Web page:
All this was uppermost in my dozy mind the day after my operation because, as I lay in my hospital bed watching TV, the news bulletins were full of boxer Michael Watson's negligence action against the British Boxing Board of Control (BBBC). Watson, you will remember, suffered a severe injury in a fight nine years ago against Chris Eubank, which left him in a wheelchair with irreversible brain damage. The claim was that, due to inadequate medical provisions, vital time was lost before he was able to get the comet surgery. Now his appeal had been successful, there was talk of the BBBC being bankrupted by the seven-figure damages.

On TV the neurosurgeon who had operated on Watson expressed the hope that better provisions would now be made for rapid access to injured boxers at a time when each minute between injury and appropriate medical procedure could make a dramatic difference to the future health, and even life, of the patient. He got my attention because he was the very surgeon who had operated on me the previous night, and also because I felt that if there were an Ecclestone at the top of boxing, no time would be wasted getting the best possible facilities in place.

I talked this over with Prof next day.

In his view, motorsport has shown the way, particularly in rapidity of treatment, that other dangerous sports — boxing, rugby, equine eventing — should be obliged to follow. Any organising body has a responsibility to offer the best possible medical facilities, and future legal suits could cripple such bodies, like the BBBC. Having watched, and worried, as his own daughters rode in eventing, which has suffered six fatalities in the past two years, Prof was asked to suggest improvements. He had a fund of ideas and submitted a detailed paper, which proposed having proper medical aid beside every inaccessible jump. He received a polite acknowledgement, but has heard nothing more. If you willingly take part in a dangerous sport, you must be prepared to take the consequences, of course.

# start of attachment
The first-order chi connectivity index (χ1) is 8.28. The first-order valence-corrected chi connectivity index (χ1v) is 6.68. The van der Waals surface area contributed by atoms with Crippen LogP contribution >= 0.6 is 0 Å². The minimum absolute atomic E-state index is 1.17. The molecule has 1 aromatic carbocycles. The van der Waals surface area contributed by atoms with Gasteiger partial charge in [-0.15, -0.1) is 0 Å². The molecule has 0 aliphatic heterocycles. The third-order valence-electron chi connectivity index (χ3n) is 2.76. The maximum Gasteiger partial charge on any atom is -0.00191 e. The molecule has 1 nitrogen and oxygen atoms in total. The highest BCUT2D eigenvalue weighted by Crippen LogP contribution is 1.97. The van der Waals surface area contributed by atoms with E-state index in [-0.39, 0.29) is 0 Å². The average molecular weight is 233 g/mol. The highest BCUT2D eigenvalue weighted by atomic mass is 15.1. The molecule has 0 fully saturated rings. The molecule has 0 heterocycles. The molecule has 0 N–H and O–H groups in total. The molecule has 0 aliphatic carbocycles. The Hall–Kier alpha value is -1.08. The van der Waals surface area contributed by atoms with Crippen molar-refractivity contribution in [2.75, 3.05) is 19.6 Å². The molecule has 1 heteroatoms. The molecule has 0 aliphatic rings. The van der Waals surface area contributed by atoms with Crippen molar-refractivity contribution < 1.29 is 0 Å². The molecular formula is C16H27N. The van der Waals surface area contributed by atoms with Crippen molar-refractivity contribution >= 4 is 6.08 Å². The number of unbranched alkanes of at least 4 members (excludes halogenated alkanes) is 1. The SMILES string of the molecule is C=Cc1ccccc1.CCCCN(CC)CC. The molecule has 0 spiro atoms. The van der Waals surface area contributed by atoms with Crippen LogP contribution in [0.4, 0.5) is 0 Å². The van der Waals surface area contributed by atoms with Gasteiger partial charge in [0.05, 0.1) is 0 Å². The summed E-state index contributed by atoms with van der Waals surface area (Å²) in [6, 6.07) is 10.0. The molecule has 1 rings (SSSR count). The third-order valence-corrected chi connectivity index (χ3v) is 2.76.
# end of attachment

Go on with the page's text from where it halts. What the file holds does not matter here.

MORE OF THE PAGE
But if things do go wrong, is it not reasonable to benefit from all that modem medicine can do, as quickly as it can be made to do it? In sports run by committees, anxious about budgets, it may be hard to make the dramatic and rapid changes that have happened in Formula One. It takes someone with the uncompromising power and will of Bernie Ecclestone to ensure that it happens, without delay, without argument. In Melbourne, at llam local time on Friday 9 March, as the first practice session of the first grand prix of the season gets under way, Prof will be strapped into the passenger seat of the Medical Car as usual, engine ticking over, in contact with race control, ready to be at an accident scene within seconds to dispense his special brand of emergency procedure or good-humoured reassurance. As Gerhard Berger once said, "Whatever has happened to you, you just have to see Prof and you feel better at once."